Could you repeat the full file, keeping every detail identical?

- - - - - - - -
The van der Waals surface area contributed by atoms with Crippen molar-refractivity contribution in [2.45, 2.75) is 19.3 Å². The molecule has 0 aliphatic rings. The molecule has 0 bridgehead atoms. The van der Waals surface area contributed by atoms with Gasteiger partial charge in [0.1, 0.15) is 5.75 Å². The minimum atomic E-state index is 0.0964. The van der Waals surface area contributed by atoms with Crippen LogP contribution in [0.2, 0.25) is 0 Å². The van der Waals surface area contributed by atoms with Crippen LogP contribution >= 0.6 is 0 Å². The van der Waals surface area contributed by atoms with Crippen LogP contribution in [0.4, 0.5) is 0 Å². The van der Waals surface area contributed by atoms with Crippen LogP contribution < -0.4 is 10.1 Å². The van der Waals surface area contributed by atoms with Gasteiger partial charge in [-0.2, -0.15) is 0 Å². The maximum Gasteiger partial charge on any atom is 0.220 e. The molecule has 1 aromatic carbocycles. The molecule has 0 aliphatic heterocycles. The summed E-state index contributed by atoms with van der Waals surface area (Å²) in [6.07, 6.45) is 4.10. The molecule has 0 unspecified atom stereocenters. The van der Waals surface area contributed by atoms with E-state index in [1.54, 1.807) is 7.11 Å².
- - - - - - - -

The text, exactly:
The van der Waals surface area contributed by atoms with Crippen molar-refractivity contribution in [2.45, 2.75) is 19.3 Å². The molecule has 0 aliphatic rings. The molecule has 0 bridgehead atoms. The van der Waals surface area contributed by atoms with Gasteiger partial charge in [0.1, 0.15) is 5.75 Å². The minimum atomic E-state index is 0.0964. The van der Waals surface area contributed by atoms with Crippen LogP contribution in [0.2, 0.25) is 0 Å². The van der Waals surface area contributed by atoms with Crippen LogP contribution >= 0.6 is 0 Å². The van der Waals surface area contributed by atoms with Crippen LogP contribution in [0.4, 0.5) is 0 Å². The van der Waals surface area contributed by atoms with Crippen LogP contribution < -0.4 is 10.1 Å². The van der Waals surface area contributed by atoms with Gasteiger partial charge in [-0.2, -0.15) is 0 Å². The maximum Gasteiger partial charge on any atom is 0.220 e. The molecule has 1 aromatic carbocycles. The molecule has 0 aliphatic heterocycles. The summed E-state index contributed by atoms with van der Waals surface area (Å²) in [6.07, 6.45) is 4.10. The molecule has 0 unspecified atom stereocenters. The van der Waals surface area contributed by atoms with E-state index in [1.54, 1.807) is 7.11 Å².